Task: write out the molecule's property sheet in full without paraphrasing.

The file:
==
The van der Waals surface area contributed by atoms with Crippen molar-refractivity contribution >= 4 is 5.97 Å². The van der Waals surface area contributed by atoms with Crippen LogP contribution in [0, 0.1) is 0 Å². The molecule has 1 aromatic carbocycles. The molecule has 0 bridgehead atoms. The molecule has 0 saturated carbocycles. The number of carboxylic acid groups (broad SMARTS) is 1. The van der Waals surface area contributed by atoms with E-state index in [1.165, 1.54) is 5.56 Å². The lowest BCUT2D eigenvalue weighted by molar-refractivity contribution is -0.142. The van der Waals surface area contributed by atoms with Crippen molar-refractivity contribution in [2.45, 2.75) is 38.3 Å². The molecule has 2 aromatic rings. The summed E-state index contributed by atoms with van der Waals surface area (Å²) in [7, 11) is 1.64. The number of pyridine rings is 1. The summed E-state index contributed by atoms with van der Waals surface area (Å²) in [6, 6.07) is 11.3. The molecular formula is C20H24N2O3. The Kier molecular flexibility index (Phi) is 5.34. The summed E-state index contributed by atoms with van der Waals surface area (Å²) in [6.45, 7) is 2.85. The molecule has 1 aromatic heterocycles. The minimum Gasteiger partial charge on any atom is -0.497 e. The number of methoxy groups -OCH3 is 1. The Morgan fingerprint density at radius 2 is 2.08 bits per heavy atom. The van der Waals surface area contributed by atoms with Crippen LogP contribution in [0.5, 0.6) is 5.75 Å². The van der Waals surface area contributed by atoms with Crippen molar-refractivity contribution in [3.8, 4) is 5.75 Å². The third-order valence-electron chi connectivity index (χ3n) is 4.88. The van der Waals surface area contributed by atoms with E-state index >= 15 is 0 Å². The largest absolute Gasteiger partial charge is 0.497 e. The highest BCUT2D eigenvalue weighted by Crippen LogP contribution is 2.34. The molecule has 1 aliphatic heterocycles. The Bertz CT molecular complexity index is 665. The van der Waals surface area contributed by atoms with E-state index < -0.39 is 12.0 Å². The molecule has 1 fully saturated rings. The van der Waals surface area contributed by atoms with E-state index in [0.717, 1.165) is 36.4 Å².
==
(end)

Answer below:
The van der Waals surface area contributed by atoms with Crippen molar-refractivity contribution >= 4 is 5.97 Å². The van der Waals surface area contributed by atoms with Crippen LogP contribution in [0, 0.1) is 0 Å². The molecule has 1 aromatic carbocycles. The molecule has 0 bridgehead atoms. The molecule has 0 saturated carbocycles. The number of carboxylic acid groups (broad SMARTS) is 1. The van der Waals surface area contributed by atoms with E-state index in [1.165, 1.54) is 5.56 Å². The lowest BCUT2D eigenvalue weighted by molar-refractivity contribution is -0.142. The van der Waals surface area contributed by atoms with Crippen molar-refractivity contribution in [2.45, 2.75) is 38.3 Å². The molecule has 2 aromatic rings. The summed E-state index contributed by atoms with van der Waals surface area (Å²) in [7, 11) is 1.64. The number of pyridine rings is 1. The summed E-state index contributed by atoms with van der Waals surface area (Å²) in [6, 6.07) is 11.3. The molecular formula is C20H24N2O3. The Kier molecular flexibility index (Phi) is 5.34. The summed E-state index contributed by atoms with van der Waals surface area (Å²) in [6.45, 7) is 2.85. The molecule has 1 aromatic heterocycles. The minimum Gasteiger partial charge on any atom is -0.497 e. The number of methoxy groups -OCH3 is 1. The Morgan fingerprint density at radius 2 is 2.08 bits per heavy atom. The van der Waals surface area contributed by atoms with Crippen LogP contribution in [0.5, 0.6) is 5.75 Å². The van der Waals surface area contributed by atoms with Crippen molar-refractivity contribution in [3.8, 4) is 5.75 Å². The third-order valence-electron chi connectivity index (χ3n) is 4.88. The van der Waals surface area contributed by atoms with E-state index >= 15 is 0 Å². The largest absolute Gasteiger partial charge is 0.497 e. The highest BCUT2D eigenvalue weighted by Crippen LogP contribution is 2.34. The molecule has 1 aliphatic heterocycles. The Bertz CT molecular complexity index is 665. The van der Waals surface area contributed by atoms with E-state index < -0.39 is 12.0 Å². The molecule has 1 fully saturated rings. The van der Waals surface area contributed by atoms with E-state index in [0.717, 1.165) is 36.4 Å².